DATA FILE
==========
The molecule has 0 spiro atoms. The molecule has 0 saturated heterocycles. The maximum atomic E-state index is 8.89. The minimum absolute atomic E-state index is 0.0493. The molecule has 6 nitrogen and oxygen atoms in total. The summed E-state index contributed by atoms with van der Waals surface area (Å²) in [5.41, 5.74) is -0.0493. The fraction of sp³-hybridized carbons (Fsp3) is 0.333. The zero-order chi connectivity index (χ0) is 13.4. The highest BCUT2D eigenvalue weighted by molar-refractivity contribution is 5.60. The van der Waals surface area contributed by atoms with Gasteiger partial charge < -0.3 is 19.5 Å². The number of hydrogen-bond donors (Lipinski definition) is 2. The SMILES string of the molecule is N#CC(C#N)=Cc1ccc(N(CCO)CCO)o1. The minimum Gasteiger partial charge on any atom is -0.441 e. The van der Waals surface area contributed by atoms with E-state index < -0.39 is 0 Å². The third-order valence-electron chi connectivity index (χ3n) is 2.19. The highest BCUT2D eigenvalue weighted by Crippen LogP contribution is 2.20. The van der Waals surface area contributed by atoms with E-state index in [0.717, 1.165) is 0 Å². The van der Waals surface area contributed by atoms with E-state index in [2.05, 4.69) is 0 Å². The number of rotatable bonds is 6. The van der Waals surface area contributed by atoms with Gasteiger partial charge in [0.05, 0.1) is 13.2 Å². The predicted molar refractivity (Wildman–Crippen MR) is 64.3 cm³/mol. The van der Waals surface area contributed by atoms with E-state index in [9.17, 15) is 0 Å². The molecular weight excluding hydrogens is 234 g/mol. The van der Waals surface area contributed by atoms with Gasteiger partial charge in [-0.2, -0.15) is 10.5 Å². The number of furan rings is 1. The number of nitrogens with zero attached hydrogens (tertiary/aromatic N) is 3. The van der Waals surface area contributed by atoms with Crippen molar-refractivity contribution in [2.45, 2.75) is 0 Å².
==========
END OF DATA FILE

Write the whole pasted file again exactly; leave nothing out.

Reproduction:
The molecule has 0 spiro atoms. The molecule has 0 saturated heterocycles. The maximum atomic E-state index is 8.89. The minimum absolute atomic E-state index is 0.0493. The molecule has 6 nitrogen and oxygen atoms in total. The summed E-state index contributed by atoms with van der Waals surface area (Å²) in [5.41, 5.74) is -0.0493. The fraction of sp³-hybridized carbons (Fsp3) is 0.333. The zero-order chi connectivity index (χ0) is 13.4. The highest BCUT2D eigenvalue weighted by molar-refractivity contribution is 5.60. The van der Waals surface area contributed by atoms with Gasteiger partial charge < -0.3 is 19.5 Å². The number of hydrogen-bond donors (Lipinski definition) is 2. The SMILES string of the molecule is N#CC(C#N)=Cc1ccc(N(CCO)CCO)o1. The minimum Gasteiger partial charge on any atom is -0.441 e. The van der Waals surface area contributed by atoms with E-state index < -0.39 is 0 Å². The third-order valence-electron chi connectivity index (χ3n) is 2.19. The highest BCUT2D eigenvalue weighted by Crippen LogP contribution is 2.20. The van der Waals surface area contributed by atoms with E-state index in [0.717, 1.165) is 0 Å². The van der Waals surface area contributed by atoms with E-state index in [2.05, 4.69) is 0 Å². The number of rotatable bonds is 6. The van der Waals surface area contributed by atoms with Gasteiger partial charge in [0.05, 0.1) is 13.2 Å². The predicted molar refractivity (Wildman–Crippen MR) is 64.3 cm³/mol. The van der Waals surface area contributed by atoms with E-state index in [9.17, 15) is 0 Å². The molecular weight excluding hydrogens is 234 g/mol. The van der Waals surface area contributed by atoms with Gasteiger partial charge in [-0.2, -0.15) is 10.5 Å². The number of furan rings is 1. The number of nitrogens with zero attached hydrogens (tertiary/aromatic N) is 3. The van der Waals surface area contributed by atoms with Crippen molar-refractivity contribution in [2.45, 2.75) is 0 Å².